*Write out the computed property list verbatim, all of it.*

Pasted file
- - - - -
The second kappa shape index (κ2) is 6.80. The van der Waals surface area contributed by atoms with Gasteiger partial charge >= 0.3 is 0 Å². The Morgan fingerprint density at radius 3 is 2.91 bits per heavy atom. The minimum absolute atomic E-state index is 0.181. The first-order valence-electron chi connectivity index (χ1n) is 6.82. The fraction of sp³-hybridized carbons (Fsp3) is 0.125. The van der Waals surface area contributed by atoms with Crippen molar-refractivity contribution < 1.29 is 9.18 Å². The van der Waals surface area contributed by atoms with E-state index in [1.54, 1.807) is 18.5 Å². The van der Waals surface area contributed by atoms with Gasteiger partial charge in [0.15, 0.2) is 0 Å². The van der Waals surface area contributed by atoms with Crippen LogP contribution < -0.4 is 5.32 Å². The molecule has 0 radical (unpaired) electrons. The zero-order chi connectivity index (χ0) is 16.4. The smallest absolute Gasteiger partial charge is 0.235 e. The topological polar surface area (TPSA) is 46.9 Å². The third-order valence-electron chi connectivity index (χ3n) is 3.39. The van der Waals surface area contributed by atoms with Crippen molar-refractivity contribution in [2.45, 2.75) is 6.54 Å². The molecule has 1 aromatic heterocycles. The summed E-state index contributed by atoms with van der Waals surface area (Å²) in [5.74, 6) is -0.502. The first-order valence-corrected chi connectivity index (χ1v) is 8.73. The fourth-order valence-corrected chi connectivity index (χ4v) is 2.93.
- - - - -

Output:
The second kappa shape index (κ2) is 6.80. The van der Waals surface area contributed by atoms with Gasteiger partial charge >= 0.3 is 0 Å². The Morgan fingerprint density at radius 3 is 2.91 bits per heavy atom. The minimum absolute atomic E-state index is 0.181. The first-order valence-electron chi connectivity index (χ1n) is 6.82. The fraction of sp³-hybridized carbons (Fsp3) is 0.125. The van der Waals surface area contributed by atoms with Crippen molar-refractivity contribution < 1.29 is 9.18 Å². The van der Waals surface area contributed by atoms with E-state index in [1.54, 1.807) is 18.5 Å². The van der Waals surface area contributed by atoms with Gasteiger partial charge in [0.15, 0.2) is 0 Å². The van der Waals surface area contributed by atoms with Crippen LogP contribution < -0.4 is 5.32 Å². The molecule has 0 radical (unpaired) electrons. The zero-order chi connectivity index (χ0) is 16.4. The smallest absolute Gasteiger partial charge is 0.235 e. The topological polar surface area (TPSA) is 46.9 Å². The third-order valence-electron chi connectivity index (χ3n) is 3.39. The van der Waals surface area contributed by atoms with Crippen molar-refractivity contribution in [2.45, 2.75) is 6.54 Å². The molecule has 1 aromatic heterocycles. The summed E-state index contributed by atoms with van der Waals surface area (Å²) in [5.74, 6) is -0.502. The first-order valence-corrected chi connectivity index (χ1v) is 8.73. The fourth-order valence-corrected chi connectivity index (χ4v) is 2.93.